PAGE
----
What then is the Role of the Law? The Law was given by God many years after His promise to Abraham (v.17) not as a replacement of the promised gift or as a means of earning the gift. Rather the law was given to tend and keep God's people safe - as children need a tutor or guardian (v.24) - while they were growing in maturity and understanding, to prepare them to receive Christ, the promised gift of God.
The law was needed to constrain ("keep in custody" v.23) the powerful self-centered tendencies in us all - until Christ comes as the One more effective than the law (Hebrews 7:28) came to fulfill God's promise to Abraham's descendants, heirs of the promise of God to him (v.29)
The Gift of the Holy Spirit: Christ in us through His Holy Spirit is much stronger in His ability to turn us from self-centeredness to love than is the law. The Holy Spirit produces changed character, the fruit of the Spirit (Galatians 5:22-23), gifts of the Spirit for our ministry in the world (e.g. I Corinthians 11:7-11; Romans 12 etc.), expressed on occasion as miracles (Galatians 3:5)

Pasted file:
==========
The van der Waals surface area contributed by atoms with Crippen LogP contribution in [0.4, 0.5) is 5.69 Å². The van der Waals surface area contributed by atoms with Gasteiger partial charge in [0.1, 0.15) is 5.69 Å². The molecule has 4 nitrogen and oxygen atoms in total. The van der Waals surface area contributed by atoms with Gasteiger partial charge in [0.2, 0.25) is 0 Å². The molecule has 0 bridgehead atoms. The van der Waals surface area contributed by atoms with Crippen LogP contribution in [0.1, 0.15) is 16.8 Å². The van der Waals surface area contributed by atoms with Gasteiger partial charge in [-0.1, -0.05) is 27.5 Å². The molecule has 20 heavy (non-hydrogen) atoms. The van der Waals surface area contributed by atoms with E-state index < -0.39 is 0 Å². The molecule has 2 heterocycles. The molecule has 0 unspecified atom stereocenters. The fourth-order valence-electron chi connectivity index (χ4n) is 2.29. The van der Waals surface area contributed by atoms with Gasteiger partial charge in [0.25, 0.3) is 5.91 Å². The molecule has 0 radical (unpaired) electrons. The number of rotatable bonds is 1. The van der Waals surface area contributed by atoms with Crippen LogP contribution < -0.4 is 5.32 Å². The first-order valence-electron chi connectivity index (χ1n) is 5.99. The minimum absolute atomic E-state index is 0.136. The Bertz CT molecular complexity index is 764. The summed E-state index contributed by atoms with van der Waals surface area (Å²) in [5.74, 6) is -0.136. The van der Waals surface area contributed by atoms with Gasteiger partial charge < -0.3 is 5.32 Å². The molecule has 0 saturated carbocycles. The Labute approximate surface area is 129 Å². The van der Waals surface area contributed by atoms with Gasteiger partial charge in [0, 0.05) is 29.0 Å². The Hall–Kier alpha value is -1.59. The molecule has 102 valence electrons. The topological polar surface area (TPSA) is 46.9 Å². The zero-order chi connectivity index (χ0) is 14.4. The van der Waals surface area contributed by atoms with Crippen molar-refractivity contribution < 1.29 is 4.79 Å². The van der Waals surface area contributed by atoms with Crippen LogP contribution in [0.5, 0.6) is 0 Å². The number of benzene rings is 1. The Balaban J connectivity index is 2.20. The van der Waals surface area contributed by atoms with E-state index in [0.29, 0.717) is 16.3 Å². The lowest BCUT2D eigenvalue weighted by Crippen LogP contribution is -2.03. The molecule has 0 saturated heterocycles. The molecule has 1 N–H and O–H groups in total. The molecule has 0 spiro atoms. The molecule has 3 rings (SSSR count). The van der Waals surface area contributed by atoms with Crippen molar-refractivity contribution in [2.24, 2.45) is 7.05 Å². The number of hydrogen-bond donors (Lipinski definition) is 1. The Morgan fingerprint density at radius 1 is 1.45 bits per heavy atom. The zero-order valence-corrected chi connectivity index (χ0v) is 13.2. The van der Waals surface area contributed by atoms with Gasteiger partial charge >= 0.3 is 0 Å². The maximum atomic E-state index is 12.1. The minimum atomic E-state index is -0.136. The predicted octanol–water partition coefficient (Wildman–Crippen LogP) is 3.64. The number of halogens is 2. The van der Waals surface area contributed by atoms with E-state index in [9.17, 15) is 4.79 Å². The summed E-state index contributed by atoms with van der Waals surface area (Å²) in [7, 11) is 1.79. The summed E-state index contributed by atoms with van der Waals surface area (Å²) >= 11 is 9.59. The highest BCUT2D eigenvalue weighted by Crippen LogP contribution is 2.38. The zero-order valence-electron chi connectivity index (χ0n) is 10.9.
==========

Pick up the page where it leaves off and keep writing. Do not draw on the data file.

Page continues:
God's Gift of Salvation: This gift of God's grace has wonderful consequences also for eternity which our weak efforts to accomplish the "things-you-must-achieve" or "techniques-you-must-master-to-achieve-salvation" can never do bring about. Rather than depend, in a self-trusting or self-righteous way, on our own abilities to lift ourselves to heaven by such efforts, we can joyously be released of the thankless weighty burden of such an illusion and embrace Christ, who reaches out to embrace us, as God's matchless grace to us.